Saudi Arabia hosts Esport World Cup 2024 with record prizes and ambition to become a gaming superpower

7. 07. 2024 | Natalie Bezděková

Esport World Cup 2024, the most important gaming event of the year, begins in Saudi Arabia. Over eight weeks, players will compete for a record $60 million.

Saudi Arabia is striving to become a gaming superpower and diversify its economy away from the oil industry, as evidenced by the announcement of prize money at EWC 2024 that breaks all previous esport records. Successful players will split three times more money than at any golf tournament on last year’s PGA Tour, a total of $60 million.

“The amount for the category winners is a testament to our investment in the future of global esports, a commitment to our fans and an expansion of opportunities for players to achieve life-changing wins,” said tournament director Ralf Reichert.

The top 30 teams in the world will compete in Riyadh over eight weeks in 19 popular games such as Counter-Strike, Call of Duty and DOTA 2. The top prize, five million dollars, will be awarded in the DOTA 2 title. The tournament starts on Thursday and culminates on August 24, with the winning team of the overall ranking taking home $7.5 million, or more than 175 million crowns.

Saudi Arabia’s new economic direction

The EWC will be held in Saudi Arabia’s capital on a 59,922 square metre site where up to 2.5 million spectators and 1,500 players are expected. However, it is not the only gaming tournament hosted in Riyadh. Last year, Gamers8 was held here, where over $45 million was distributed among the winners.

Saudi Arabia has also launched its gaming strategy, The National Gaming and Esports Strategy. The plan is designed to help the Middle Eastern kingdom become a major player in the gaming industry by building more than 250 gaming companies and developing its own games. It is expected to add $13 billion a year to GDP by the beginning of the next decade and redirect the country’s economic focus, which is now based largely on the oil industry.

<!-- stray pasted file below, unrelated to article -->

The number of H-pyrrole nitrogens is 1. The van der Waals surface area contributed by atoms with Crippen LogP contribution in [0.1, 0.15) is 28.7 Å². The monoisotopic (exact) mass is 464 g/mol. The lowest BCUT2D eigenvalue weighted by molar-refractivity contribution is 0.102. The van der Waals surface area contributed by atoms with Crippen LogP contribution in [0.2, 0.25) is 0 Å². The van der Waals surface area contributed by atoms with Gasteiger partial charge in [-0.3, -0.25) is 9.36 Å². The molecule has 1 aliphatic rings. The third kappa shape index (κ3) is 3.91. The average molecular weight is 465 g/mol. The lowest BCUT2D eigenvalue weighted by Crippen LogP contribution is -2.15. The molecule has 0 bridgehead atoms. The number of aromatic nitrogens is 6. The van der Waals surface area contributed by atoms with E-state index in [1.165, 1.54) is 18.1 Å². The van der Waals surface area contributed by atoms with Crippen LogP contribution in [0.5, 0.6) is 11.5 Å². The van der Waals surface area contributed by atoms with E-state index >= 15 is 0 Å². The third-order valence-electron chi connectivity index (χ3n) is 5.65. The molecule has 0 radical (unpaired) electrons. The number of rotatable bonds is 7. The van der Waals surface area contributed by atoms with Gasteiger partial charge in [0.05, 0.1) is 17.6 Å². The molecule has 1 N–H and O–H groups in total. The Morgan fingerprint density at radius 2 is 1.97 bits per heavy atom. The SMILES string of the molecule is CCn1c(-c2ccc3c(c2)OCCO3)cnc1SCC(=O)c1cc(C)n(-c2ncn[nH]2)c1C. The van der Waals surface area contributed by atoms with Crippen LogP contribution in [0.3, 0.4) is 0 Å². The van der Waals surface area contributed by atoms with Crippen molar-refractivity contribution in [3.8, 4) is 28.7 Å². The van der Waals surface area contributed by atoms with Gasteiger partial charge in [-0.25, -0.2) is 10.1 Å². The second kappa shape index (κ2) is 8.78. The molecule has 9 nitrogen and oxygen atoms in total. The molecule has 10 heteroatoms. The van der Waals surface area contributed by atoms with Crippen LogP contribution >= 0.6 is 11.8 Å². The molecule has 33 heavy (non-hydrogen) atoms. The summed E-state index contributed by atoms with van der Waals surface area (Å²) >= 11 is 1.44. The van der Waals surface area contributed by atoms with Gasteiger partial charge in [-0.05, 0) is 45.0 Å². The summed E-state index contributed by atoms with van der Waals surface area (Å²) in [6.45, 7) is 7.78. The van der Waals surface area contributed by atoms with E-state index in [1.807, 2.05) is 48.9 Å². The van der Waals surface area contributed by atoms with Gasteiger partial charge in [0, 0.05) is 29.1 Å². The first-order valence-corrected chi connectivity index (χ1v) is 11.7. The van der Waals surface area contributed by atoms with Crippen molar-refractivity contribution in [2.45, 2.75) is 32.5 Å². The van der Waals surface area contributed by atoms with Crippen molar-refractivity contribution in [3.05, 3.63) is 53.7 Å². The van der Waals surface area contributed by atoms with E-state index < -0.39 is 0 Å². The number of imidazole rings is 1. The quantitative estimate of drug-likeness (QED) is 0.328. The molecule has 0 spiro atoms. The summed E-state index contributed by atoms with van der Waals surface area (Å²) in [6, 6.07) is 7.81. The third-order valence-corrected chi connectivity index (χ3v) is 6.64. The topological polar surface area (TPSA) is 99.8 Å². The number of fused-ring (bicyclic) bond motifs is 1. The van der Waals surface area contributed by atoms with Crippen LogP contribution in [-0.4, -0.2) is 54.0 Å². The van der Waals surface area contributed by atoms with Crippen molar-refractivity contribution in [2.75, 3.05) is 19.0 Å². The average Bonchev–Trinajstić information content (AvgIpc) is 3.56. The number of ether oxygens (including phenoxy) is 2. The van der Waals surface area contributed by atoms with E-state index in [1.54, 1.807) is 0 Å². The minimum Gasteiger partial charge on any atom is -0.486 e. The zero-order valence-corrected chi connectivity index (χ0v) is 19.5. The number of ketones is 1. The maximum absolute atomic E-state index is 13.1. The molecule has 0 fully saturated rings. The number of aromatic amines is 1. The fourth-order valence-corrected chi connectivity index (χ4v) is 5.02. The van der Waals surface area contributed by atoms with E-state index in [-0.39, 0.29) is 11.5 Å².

“The tournament is another step towards making Saudi Arabia the world’s leading gaming and esports hub, offering an unrivalled experience that pushes the boundaries of the industry,” said Crown Prince Mohammed bin Salman, who is an avid Call of Duty player.

The young population and the gaming industry

With more than 40% of Saudi Arabia’s population made up of young people under the age of 25, the gaming industry is aimed at them. A further 50% of the population is aged between 25 and 50. According to a report by the US-Saudi Business Council, 58% of the local population plays video games and therefore 40 000 new jobs are planned to be created in the gaming sector.

Controversy and criticism

Saudi Arabia believes in the return on high investment in sport. As well as esports, it has invested in football, where world stars such as Cristiano Ronaldo, Neymar and Karim Benzema play. However, critics say the country is buying a good name despite criticism for its treatment of minorities and women. Activists, such as gaming journalist Stella Chang, refuse to participate in the tournament because of discrimination against the LGBTQ community and see the boycott as a way to support their community.

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Author of this article

Natalie Bezděková

I am a student of Master's degree in Political Science. I am interested in marketing, especially copywriting and social media. I also focus on political and social events at home and abroad and technological innovations. My free time is filled with sports, reading and a passion for travel.


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